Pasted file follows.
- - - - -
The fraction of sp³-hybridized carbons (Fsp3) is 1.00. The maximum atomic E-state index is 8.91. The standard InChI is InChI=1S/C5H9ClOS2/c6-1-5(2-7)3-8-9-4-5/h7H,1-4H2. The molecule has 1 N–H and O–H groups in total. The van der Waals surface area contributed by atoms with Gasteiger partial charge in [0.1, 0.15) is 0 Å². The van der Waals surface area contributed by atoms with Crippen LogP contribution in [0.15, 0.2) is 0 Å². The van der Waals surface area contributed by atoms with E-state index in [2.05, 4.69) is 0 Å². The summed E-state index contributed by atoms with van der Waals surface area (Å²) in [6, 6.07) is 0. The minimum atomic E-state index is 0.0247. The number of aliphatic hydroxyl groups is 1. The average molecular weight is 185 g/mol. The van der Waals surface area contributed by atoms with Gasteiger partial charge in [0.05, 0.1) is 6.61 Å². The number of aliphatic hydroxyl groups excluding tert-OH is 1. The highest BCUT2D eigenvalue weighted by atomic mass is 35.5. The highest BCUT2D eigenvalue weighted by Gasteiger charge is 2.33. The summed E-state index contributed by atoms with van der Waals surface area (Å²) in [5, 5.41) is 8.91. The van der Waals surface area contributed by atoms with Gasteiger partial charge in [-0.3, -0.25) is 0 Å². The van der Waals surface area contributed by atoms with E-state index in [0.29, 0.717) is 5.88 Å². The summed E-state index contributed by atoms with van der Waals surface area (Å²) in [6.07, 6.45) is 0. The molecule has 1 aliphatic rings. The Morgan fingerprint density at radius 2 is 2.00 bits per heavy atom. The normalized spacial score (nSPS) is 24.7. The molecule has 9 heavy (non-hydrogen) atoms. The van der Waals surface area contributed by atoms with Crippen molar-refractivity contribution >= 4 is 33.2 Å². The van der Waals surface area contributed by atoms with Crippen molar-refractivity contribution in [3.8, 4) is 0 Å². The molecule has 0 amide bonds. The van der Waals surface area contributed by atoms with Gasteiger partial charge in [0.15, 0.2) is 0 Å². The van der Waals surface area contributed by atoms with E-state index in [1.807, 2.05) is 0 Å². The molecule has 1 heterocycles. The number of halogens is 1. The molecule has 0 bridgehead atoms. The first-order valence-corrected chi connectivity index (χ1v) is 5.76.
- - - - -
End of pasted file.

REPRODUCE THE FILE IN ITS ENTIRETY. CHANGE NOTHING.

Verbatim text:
The fraction of sp³-hybridized carbons (Fsp3) is 1.00. The maximum atomic E-state index is 8.91. The standard InChI is InChI=1S/C5H9ClOS2/c6-1-5(2-7)3-8-9-4-5/h7H,1-4H2. The molecule has 1 N–H and O–H groups in total. The van der Waals surface area contributed by atoms with Gasteiger partial charge in [0.1, 0.15) is 0 Å². The van der Waals surface area contributed by atoms with Crippen LogP contribution in [0.15, 0.2) is 0 Å². The van der Waals surface area contributed by atoms with E-state index in [2.05, 4.69) is 0 Å². The summed E-state index contributed by atoms with van der Waals surface area (Å²) in [6, 6.07) is 0. The minimum atomic E-state index is 0.0247. The number of aliphatic hydroxyl groups is 1. The average molecular weight is 185 g/mol. The van der Waals surface area contributed by atoms with Gasteiger partial charge in [0.05, 0.1) is 6.61 Å². The number of aliphatic hydroxyl groups excluding tert-OH is 1. The highest BCUT2D eigenvalue weighted by atomic mass is 35.5. The highest BCUT2D eigenvalue weighted by Gasteiger charge is 2.33. The summed E-state index contributed by atoms with van der Waals surface area (Å²) in [5, 5.41) is 8.91. The van der Waals surface area contributed by atoms with Gasteiger partial charge in [-0.3, -0.25) is 0 Å². The van der Waals surface area contributed by atoms with E-state index in [0.29, 0.717) is 5.88 Å². The summed E-state index contributed by atoms with van der Waals surface area (Å²) in [6.07, 6.45) is 0. The molecule has 1 aliphatic rings. The Morgan fingerprint density at radius 2 is 2.00 bits per heavy atom. The normalized spacial score (nSPS) is 24.7. The molecule has 9 heavy (non-hydrogen) atoms. The van der Waals surface area contributed by atoms with Crippen molar-refractivity contribution >= 4 is 33.2 Å². The van der Waals surface area contributed by atoms with Crippen molar-refractivity contribution in [3.8, 4) is 0 Å². The molecule has 0 amide bonds. The van der Waals surface area contributed by atoms with Gasteiger partial charge in [0.15, 0.2) is 0 Å². The van der Waals surface area contributed by atoms with E-state index in [1.807, 2.05) is 0 Å². The molecule has 1 heterocycles. The number of halogens is 1. The molecule has 0 bridgehead atoms. The first-order valence-corrected chi connectivity index (χ1v) is 5.76.